Rafał: I built a second one. That one is actually made better because I’ve made it with better tools and it is just more proper. The cuts are even, and everything is good. But it does not sound as good as the first. I like this one because this is the first one I made. I had this very old guitar my brother gave me, but the shape of the guitar was like the guitar of a heavy metal player, with very sharp edges. I kind of liked the sound, but I could not imagine myself playing on this heavy metal guitar on a stage like this. So, this is why I changed the body of this guitar.
Grzegorz: Because it could be a kind of a statement, this guitar from the heavy metal music scene. This guitar shows very unconsciously the meaning of the band, I mean that DIY thinking. Not that we want to be DIY, but we just do not have money. No, many purposes are real. We want to try to get the best out of things we have, in our rehearsal room and with our ideas.
Rafał: And maybe it is good because this made the sound of our band. You know if we had a lot of money, we all would have Stratocasters and Twin Reverbs and all this stuff you can just buy in the store, but then the sound of our band would be average, and because we have some gear that is not actually meant to be something.
Grzegorz: Is that something shitty?
Rafał: It is something shitty, something that was there, and this is what we use, and this is what makes our sound!
Grzegorz: And that is what is most important and that is what makes our sound and I hope this sound is specific and so we should try to be DIY for as long as we can be.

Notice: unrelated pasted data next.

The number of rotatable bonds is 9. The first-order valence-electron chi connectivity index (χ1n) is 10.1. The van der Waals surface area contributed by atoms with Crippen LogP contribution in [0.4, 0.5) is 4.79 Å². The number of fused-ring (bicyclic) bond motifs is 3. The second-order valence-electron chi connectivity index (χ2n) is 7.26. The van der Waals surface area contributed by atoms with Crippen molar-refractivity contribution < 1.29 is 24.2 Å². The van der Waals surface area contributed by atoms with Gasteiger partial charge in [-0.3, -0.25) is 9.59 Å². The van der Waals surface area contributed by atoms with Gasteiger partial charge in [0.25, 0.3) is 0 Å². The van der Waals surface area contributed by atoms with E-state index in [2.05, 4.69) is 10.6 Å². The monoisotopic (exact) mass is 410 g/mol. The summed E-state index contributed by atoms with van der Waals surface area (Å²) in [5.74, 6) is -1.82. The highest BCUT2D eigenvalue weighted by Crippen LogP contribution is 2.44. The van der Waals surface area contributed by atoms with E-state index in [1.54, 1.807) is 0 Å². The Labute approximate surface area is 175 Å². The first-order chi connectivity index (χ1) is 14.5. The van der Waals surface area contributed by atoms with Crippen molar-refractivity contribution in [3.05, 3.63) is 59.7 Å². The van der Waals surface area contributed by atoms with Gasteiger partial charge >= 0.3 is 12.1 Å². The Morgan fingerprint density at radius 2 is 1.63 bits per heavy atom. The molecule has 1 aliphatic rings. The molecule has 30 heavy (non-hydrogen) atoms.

That leads to the question, could you keep this DIY philosophy in relation to your new songs?
Grzegorz: Actually, we had a few more in the past, but we are very proud of »Headache« and »Jolly New Songs« in the way of producing, mixing and mastering. So, there are good sides of DIY and bad sides, if you are working with a DIY producer, who is not experienced and who is mixing, it’s usually not great. It is great, if we have great partners who are taking our DIY way of thinking and are doing something really strong with it. But we are really proud of these two albums »Headache« and »Jolly New Songs«.

How come you released it on Ici d’ailleurs, which is a French label?
Grzegorz: Yeah, we released »Jolly New Songs« on Ici d’ailleurs, and also on Blue Tapes in the UK, and also on Moorworks in Japan, so there are three labels connected to »Jolly New Songs«. After we recorded the »Headache« album, we got very good PR from around the world, we had lots of really great reviews, for example, Sasha Frere-Jones from »The L.A. Times«. The thing is, the people from the industry found out there is something interesting in Gdańsk and they did that.

Does this help to get concerts at festivals?
Grzegorz: Yes, we played at many festivals and we will play at more festivals. We are connected with the ATC live booking agency, which is really great, so we will play a lot.

You also played with Mia Zabelka, is that right?
Grzegorz: We did not play with Mia Zabelka, but we know Mia Zabelka. Yeah, in Croatia, I hope it will happen in the future.